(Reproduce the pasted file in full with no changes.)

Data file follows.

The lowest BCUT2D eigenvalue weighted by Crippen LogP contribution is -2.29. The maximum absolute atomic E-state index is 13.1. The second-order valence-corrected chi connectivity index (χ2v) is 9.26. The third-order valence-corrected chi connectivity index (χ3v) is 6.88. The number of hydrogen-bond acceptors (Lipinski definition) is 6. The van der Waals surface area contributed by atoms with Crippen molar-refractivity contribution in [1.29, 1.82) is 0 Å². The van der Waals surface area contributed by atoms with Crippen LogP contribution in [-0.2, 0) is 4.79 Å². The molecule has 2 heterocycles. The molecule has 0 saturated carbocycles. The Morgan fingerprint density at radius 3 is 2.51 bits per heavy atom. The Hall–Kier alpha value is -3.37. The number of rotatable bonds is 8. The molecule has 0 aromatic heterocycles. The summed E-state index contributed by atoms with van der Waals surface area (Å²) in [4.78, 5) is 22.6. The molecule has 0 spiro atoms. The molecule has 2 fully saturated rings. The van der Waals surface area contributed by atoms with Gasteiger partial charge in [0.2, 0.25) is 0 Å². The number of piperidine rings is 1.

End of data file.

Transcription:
The lowest BCUT2D eigenvalue weighted by Crippen LogP contribution is -2.29. The maximum absolute atomic E-state index is 13.1. The second-order valence-corrected chi connectivity index (χ2v) is 9.26. The third-order valence-corrected chi connectivity index (χ3v) is 6.88. The number of hydrogen-bond acceptors (Lipinski definition) is 6. The van der Waals surface area contributed by atoms with Crippen molar-refractivity contribution in [1.29, 1.82) is 0 Å². The van der Waals surface area contributed by atoms with Crippen LogP contribution in [-0.2, 0) is 4.79 Å². The molecule has 2 heterocycles. The molecule has 0 saturated carbocycles. The Morgan fingerprint density at radius 3 is 2.51 bits per heavy atom. The Hall–Kier alpha value is -3.37. The number of rotatable bonds is 8. The molecule has 0 aromatic heterocycles. The summed E-state index contributed by atoms with van der Waals surface area (Å²) in [4.78, 5) is 22.6. The molecule has 0 spiro atoms. The molecule has 2 fully saturated rings. The van der Waals surface area contributed by atoms with Gasteiger partial charge in [0.2, 0.25) is 0 Å². The number of piperidine rings is 1.